The thesis of this paper is that the recent opinions of the Supreme Court in Watson v. Fort Worth Bank & Trust and Wards Cove Packing Ca v. Atonio are consistent with development of the last fifteen years of antidiscrimination jurisprudence under Title VII of the Civil Rights Act of 1964 and are the logical and necessary result of two independent decisions made by the Congress and by the Supreme Court in 1975: the enactment of Rule 301 of the Federal Rules of Evidence and the decision in Albemarle Paper Ca v. Moody. This paper shall demonstrate that these holdings were logically consistent with previous decisions of the Supreme Court, though not with those of several lower courts; that they reflect the will of Congress as found in its statutory enactment of the Federal Rules of Evidence and thus conform Title VII litigation to the general rules of decision governing all other kinds of civil litigation; and that they effectuate the remedial purpose of Title VII by tending to merge and simplify the two judicially created "causes of action" - disparate impact and disparate treatment - and their attendant lore into one uncomplicated claim for relief! This operative effect of Rule 301 is not particularly controversial as regards disparate treatment cases: it was discussed in detail by the Supreme Court in an unanimous decision in Texas Department of Community Affairs v. Burdine.' The uncertainty of its logical and lawful effect in disparate impact cases makes this paper pertinent.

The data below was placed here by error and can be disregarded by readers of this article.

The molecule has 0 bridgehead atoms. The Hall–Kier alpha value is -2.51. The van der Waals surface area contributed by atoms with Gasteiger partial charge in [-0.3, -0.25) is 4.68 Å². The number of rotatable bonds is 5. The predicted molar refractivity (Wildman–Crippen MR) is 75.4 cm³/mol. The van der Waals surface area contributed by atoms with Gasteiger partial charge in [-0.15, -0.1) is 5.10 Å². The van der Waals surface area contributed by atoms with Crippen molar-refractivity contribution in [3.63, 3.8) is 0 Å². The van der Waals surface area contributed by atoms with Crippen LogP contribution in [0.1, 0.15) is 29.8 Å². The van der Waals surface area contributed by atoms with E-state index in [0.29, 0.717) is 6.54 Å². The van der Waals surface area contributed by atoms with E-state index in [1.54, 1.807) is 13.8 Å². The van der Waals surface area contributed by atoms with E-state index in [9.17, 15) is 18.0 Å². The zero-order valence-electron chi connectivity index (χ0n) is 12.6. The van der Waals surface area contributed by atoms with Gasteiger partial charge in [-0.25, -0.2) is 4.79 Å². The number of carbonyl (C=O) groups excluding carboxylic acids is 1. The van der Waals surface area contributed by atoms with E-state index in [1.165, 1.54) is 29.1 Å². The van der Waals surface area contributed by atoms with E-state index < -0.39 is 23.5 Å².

Beard, Hugh Joseph Jr.
"Title VII and Rule 301: An Analysis of the Watson and Atonio Decisions,"
Akron Law Review: Vol. 23:
2, Article 1.
Available at: https://ideaexchange.uakron.edu/akronlawreview/vol23/iss2/1